There is nothing in the lyrics that I can really discern that gives a reason for this.  We know the song was written towards the end of the collection that made up Nashville Skyline, and when one writes the lyrics out there is nothing that makes one feel that extra bars are needed.

And really if you look at lyrics like this

I can hear that whistle blowin’
I see that stationmaster, too
If there’s a poor boy on the street
Then let him have my seat
‘Cause tonight I’ll be staying here with you.

you really wouldn’t expect anything odd at all.

Did they perhaps come by chance, because Dylan simply held on to the opening chord for one bar more than normal, and then liked the effect?  That is perfectly possible because at the start the musicians would just be playing around that one chord.

Or did Dylan think that the extra bar emphasised that he was staying, and not taking up his normal drifter pose, moving on down the highway and leaving the lady behind?  Like a move towards the door but sitting down again.

We know that the song took 11 takes to get right – and as I say the take we have on the album contains the hint of a slip by (I think) the pianist, (but it is hard to tell, for whoever makes the mistake covers himself well).  So one might ask, did all those takes occur because of these strange extra bars occurring at odd times?

Or maybe Dylan knew that it was another simple song like Down along the cove, and I’ll be your baby tonight, and he just wanted to throw in another kick to make it a bit less everyday.  The fact that he later played with the words (see below) makes me think this is so.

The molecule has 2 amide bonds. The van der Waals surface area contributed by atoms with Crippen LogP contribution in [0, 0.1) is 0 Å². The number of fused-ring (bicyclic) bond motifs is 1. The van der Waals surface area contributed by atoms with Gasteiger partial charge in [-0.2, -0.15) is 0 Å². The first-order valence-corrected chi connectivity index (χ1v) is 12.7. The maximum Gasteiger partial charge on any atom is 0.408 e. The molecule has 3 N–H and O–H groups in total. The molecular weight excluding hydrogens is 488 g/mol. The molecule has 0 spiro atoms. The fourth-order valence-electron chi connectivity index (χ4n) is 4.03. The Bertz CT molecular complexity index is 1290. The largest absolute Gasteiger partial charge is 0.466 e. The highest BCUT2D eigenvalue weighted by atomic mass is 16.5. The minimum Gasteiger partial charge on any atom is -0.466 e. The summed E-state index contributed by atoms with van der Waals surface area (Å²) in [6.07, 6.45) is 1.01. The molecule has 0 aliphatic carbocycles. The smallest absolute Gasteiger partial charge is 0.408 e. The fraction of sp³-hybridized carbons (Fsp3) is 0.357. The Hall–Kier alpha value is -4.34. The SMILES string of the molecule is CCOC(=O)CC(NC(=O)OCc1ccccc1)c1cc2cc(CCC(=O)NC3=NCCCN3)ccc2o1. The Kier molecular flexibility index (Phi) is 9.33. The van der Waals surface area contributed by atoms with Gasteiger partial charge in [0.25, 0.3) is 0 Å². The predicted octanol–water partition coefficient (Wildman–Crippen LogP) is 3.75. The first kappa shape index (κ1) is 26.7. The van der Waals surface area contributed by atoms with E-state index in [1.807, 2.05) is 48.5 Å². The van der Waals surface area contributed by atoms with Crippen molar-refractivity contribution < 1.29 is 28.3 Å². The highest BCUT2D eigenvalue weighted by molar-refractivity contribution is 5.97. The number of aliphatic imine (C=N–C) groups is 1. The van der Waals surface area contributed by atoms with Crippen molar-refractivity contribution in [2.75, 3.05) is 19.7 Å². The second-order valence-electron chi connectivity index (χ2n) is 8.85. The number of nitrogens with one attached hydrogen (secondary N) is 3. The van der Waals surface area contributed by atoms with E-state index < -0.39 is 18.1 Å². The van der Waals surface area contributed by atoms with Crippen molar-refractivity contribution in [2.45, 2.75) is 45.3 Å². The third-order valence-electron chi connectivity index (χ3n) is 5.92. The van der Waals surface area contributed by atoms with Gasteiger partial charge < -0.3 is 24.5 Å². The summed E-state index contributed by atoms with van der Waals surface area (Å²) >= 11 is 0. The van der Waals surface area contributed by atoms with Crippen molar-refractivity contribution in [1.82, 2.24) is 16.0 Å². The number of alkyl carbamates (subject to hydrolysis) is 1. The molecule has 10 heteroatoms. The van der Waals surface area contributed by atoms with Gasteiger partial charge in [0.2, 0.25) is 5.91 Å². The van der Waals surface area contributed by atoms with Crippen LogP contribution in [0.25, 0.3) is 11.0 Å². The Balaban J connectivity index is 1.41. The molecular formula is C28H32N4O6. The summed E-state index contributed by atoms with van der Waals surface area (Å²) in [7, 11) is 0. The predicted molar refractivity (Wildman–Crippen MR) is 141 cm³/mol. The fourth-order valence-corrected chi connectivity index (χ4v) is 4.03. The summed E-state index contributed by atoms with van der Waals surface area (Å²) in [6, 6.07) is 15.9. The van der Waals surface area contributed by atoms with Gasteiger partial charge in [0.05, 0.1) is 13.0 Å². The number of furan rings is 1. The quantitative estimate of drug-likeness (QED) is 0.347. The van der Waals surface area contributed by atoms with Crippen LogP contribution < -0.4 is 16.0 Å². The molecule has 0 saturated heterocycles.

But most of the time this is another of Dylan’s travel songs with the usual train images tucked in there as he so often does.

You “can hear that whistle blowin'” as he he wants to “throw [his] ticket out the window”.

I do wonder if Dylan added those extra instrumental bars because he wasn’t very satisfied with the song – and that is also why he didn’t play it live until the Rolling Thunder versions.  It is on Bootleg vol 5.

Other than the extra bars, the interest musically is in the middle 8 where the chord sequence is unexpected and unusual for Dylan.  He performs in G but suddenly takes us to the unrelated chord of Cm for “Is it really any wonder” and then the even more unexpected A flat  for “You cast your spell and I went under” before bringing us back to G.  It is the sort of modulation that is very uncommon in Dylan.

Indeed when listening to that move from G to C minor I am immediately reminded of “Idiot Wind” which starts on the minor IVth and travels back to the major.  The same musical idea used in two very different songs.

By the time of Rolling Thunder the middle 8 had become

Is it really any wonder
The changes we put on each other’s heads
You came down on me like rolling thunder
I left my dreams on the riverbed. 

I think he’s mucking around.  But then there’s nothing in the rulebook to say that genius musicians can’t muck around if they feel like it.

Index to all the songs on the site.